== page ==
Friday, 26 December 2014

Milk is soon becoming a cost at my house

(First Published in New Era Newspaper - 17 December 2014)

The past two weeks have been extremely hectic at the Shaanika-Louw household. First it was counting the elections results that kept me from home, now baby has decided we must get ready for our new addition. We arrived at the maternity ward quite prepared as we both have children from previous relationships. However, baby has had other ideas. Since morning Monday, till now just after lunch on Tuesday, baby has decided to take a break. It seems it will take longer to have our baby than counting the elections results.
As part of my baby preparedness, I took my wife to the new mall that recently opened in the south east of Windhoek. It was a pleasant surprise to see so many brand name stores and one look at the prices of these items made me appreciate the value of competition. In one of the toy stores I was able to buy a present for our elder son of 11 for less than N$ 200.00. The exact same toy is available from local toys stores and large retailers for more than twice the price.
Thus, I look forward to continuing dropping of prices as we see more competition in the market place.
This now leads me to a conundrum - a confusing and difficult problem or question. If competition is good for me as a consumer when prices drop, when can it be bad for me?
As a previous promoter of trade for Namibia based at the United Nations Industrial Organisations office in Paris, France, we often complained about competition against our local business that forced them to go out of business. Many times I heard the argument we need to defend our Namibian industries and business against “unfair” advantage and tactics used by especially South African businesses. The examples are numerous where the power of size was used by such companies, for example cooking oil, toilet paper, foam mattresses, etc.)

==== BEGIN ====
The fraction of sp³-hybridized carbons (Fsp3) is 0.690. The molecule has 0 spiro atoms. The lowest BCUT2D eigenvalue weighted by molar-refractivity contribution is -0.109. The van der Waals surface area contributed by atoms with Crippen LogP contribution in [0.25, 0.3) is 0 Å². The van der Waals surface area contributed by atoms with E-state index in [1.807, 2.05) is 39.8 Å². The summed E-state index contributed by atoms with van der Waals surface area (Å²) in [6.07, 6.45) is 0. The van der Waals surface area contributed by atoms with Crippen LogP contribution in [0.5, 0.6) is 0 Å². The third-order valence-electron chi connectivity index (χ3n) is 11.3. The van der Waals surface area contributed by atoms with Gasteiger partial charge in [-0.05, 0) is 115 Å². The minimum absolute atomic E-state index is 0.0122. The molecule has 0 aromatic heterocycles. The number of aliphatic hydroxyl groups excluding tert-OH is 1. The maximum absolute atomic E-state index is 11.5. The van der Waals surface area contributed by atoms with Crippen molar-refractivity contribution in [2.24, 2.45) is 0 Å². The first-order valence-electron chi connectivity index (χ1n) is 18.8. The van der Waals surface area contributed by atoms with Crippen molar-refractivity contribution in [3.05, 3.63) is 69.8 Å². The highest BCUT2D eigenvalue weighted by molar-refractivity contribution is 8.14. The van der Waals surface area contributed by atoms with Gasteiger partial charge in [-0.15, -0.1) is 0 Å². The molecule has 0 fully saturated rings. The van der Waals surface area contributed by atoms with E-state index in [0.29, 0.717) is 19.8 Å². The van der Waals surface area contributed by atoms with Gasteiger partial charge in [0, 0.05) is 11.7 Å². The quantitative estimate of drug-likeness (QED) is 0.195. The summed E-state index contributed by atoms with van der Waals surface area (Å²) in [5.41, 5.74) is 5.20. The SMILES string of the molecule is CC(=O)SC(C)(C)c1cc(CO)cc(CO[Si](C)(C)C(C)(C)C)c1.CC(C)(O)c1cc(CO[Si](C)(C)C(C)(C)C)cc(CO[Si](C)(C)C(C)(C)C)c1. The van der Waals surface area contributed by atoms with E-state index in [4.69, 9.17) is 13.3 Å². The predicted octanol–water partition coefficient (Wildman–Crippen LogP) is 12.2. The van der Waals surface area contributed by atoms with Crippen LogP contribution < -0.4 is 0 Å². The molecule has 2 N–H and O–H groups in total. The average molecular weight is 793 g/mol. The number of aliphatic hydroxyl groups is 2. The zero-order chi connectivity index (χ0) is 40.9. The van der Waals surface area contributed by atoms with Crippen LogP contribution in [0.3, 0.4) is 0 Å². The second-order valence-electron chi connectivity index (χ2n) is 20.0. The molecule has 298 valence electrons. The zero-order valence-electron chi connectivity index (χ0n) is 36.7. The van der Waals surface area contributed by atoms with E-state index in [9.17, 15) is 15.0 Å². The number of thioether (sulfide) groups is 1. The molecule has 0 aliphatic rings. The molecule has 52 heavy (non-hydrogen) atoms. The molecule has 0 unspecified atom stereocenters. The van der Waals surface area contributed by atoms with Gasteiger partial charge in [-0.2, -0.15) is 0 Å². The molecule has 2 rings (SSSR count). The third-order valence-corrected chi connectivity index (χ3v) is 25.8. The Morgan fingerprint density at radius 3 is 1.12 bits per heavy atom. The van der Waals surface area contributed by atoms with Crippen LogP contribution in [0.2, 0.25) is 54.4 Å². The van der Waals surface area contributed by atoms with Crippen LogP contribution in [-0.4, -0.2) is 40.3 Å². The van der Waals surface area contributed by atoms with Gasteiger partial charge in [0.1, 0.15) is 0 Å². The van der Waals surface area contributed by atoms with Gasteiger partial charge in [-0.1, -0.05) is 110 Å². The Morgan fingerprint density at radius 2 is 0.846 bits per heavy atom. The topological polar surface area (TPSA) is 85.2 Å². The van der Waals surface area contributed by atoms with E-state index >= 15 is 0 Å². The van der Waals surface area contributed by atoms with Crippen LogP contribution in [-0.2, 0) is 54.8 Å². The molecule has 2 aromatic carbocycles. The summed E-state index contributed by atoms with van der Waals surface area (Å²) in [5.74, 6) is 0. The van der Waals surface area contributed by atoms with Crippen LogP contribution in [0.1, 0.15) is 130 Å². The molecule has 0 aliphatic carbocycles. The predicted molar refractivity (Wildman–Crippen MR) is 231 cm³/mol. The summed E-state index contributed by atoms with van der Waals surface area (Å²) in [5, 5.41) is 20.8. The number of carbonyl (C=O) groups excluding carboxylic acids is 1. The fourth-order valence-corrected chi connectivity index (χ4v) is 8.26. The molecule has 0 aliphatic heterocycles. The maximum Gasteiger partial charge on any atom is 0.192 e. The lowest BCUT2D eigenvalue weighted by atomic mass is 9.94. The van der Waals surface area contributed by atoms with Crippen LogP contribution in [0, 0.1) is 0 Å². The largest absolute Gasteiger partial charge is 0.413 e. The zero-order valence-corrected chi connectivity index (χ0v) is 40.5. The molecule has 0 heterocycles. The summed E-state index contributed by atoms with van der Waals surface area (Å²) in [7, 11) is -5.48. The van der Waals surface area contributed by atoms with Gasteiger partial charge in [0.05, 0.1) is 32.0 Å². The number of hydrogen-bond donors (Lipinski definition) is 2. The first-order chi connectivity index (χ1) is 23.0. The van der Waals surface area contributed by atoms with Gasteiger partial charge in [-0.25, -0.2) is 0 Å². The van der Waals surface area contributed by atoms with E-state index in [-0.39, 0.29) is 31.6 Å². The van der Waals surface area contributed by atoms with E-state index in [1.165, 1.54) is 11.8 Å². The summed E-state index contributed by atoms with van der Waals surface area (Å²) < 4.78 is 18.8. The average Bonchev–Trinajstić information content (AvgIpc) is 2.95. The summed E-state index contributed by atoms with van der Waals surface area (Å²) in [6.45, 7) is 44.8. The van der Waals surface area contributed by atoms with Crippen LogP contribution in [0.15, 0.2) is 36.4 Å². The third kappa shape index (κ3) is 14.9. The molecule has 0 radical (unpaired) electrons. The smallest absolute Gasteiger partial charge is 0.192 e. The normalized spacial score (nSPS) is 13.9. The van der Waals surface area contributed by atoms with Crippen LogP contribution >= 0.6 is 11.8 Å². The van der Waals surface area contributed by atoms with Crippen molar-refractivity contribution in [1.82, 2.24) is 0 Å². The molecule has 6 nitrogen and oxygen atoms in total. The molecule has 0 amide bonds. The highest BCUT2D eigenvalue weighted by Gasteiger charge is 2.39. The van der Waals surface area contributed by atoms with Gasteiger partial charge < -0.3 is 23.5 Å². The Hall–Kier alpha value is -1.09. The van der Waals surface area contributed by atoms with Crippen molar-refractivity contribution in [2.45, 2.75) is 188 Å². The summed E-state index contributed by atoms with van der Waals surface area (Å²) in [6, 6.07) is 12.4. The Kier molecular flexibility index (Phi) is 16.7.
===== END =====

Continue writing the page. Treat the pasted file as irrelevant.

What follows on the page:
In recent months I have approached by both sides of the arguments on “protecting local industry”. (The two commodities referred to is the fresh milk and the chicken market.)
The suppliers argue that they need protection from the outside producers because they only have a small market, and the large produces can afford to flood the market and the non-protection would lead to job losses. Consumers on the other hand argue quite rightly that when there is competition, then prices will come down and prevent monopolies from increasing their profit margins without due regard to the “market price”.
Having been on both sides of the “game”, I must now take a stand. Do I believe in market forces keeping prices affordable or do I believe in protecting jobs? Wrong!
That is not the actual question. We need to look at the industries concerned on an individual basis and then come to some recommendation.
The dairy industry used to consist of many producers supplying to dairies that were locally based. For example, in Rehoboth the farmers supplied their milk to the locally owned dairy. At Independence there were two main large dairies and they kept the market in balance. However, these two consolidated and became almost a monopoly. This large size meant they could use business tricks to get rid of competitors or put them into a position of having to either sell or close down their business. Today, this is the largest dairy and if I am correct, only dairy in the country. They even have their own super-farm to provide products to themselves.

This large company now wants to continue the production of the dairy industry because otherwise there will be loss of jobs and it is important to grow the Namibian economy.

I disagree. This monopolistic attitude is causing harm to our consumers and should not be allowed to continue. The Ministry of Trade and Industry must bow down to demands from large companies crying “infant protection” when they are neither infants nor protectors of the small and medium business owners in this country.

1 comment:

Anonymous said...

You are quite correct in saying these producers do NOT require protection for an infant industry as they intend being the sole or monopolistic supplier in the country which is not conducive to keeping inflation or high costs down by healthy competition. Competition across the entire food industry is a healthy one managing to keep prices and inflation down and in the interest of the consumer, not only in the interest of the supplier.. The competition Commission should regulate this and monopolistic suppliers should not be allowed where it could hurt the consumer, such as currently in the dairy and chicken industries..